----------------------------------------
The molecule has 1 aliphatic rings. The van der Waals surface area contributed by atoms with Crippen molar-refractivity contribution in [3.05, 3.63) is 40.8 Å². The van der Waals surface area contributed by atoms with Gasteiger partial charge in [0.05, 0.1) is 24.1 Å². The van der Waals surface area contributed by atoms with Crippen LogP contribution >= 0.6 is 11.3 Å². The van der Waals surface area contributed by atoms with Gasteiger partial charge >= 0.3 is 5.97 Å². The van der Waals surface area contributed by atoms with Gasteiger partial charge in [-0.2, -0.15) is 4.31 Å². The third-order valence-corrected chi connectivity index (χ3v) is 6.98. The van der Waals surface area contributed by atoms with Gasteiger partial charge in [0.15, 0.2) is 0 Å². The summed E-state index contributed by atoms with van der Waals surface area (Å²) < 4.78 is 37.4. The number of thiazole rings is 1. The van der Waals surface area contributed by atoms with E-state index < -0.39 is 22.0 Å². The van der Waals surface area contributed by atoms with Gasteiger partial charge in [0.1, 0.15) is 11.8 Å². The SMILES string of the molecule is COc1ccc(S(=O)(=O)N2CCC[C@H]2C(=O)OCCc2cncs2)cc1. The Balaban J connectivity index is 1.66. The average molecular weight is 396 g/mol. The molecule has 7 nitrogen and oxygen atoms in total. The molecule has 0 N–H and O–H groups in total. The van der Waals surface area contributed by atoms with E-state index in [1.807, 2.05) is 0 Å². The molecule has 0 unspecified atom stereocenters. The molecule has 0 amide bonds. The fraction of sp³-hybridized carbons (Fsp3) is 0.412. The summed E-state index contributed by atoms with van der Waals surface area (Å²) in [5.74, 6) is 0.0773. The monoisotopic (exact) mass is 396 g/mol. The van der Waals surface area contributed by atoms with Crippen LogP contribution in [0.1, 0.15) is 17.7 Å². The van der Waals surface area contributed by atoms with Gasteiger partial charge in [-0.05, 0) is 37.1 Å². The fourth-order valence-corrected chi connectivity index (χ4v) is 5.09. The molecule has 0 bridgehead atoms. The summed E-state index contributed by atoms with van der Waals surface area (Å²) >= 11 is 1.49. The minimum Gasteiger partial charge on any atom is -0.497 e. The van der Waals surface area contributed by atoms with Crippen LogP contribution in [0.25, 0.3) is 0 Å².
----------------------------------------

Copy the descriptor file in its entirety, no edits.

The molecule has 1 aliphatic rings. The van der Waals surface area contributed by atoms with Crippen molar-refractivity contribution in [3.05, 3.63) is 40.8 Å². The van der Waals surface area contributed by atoms with Gasteiger partial charge in [0.05, 0.1) is 24.1 Å². The van der Waals surface area contributed by atoms with Crippen LogP contribution >= 0.6 is 11.3 Å². The van der Waals surface area contributed by atoms with Gasteiger partial charge >= 0.3 is 5.97 Å². The van der Waals surface area contributed by atoms with Gasteiger partial charge in [-0.2, -0.15) is 4.31 Å². The third-order valence-corrected chi connectivity index (χ3v) is 6.98. The van der Waals surface area contributed by atoms with Gasteiger partial charge in [0.15, 0.2) is 0 Å². The summed E-state index contributed by atoms with van der Waals surface area (Å²) < 4.78 is 37.4. The number of thiazole rings is 1. The van der Waals surface area contributed by atoms with E-state index < -0.39 is 22.0 Å². The van der Waals surface area contributed by atoms with Gasteiger partial charge in [0.1, 0.15) is 11.8 Å². The SMILES string of the molecule is COc1ccc(S(=O)(=O)N2CCC[C@H]2C(=O)OCCc2cncs2)cc1. The Balaban J connectivity index is 1.66. The average molecular weight is 396 g/mol. The molecule has 7 nitrogen and oxygen atoms in total. The molecule has 0 N–H and O–H groups in total. The van der Waals surface area contributed by atoms with E-state index in [1.807, 2.05) is 0 Å². The molecule has 0 unspecified atom stereocenters. The molecule has 0 amide bonds. The fraction of sp³-hybridized carbons (Fsp3) is 0.412. The summed E-state index contributed by atoms with van der Waals surface area (Å²) in [5.74, 6) is 0.0773. The monoisotopic (exact) mass is 396 g/mol. The van der Waals surface area contributed by atoms with Crippen LogP contribution in [0.1, 0.15) is 17.7 Å². The van der Waals surface area contributed by atoms with Gasteiger partial charge in [-0.05, 0) is 37.1 Å². The fourth-order valence-corrected chi connectivity index (χ4v) is 5.09. The molecule has 0 bridgehead atoms. The summed E-state index contributed by atoms with van der Waals surface area (Å²) >= 11 is 1.49. The minimum Gasteiger partial charge on any atom is -0.497 e. The van der Waals surface area contributed by atoms with Crippen LogP contribution in [0.25, 0.3) is 0 Å².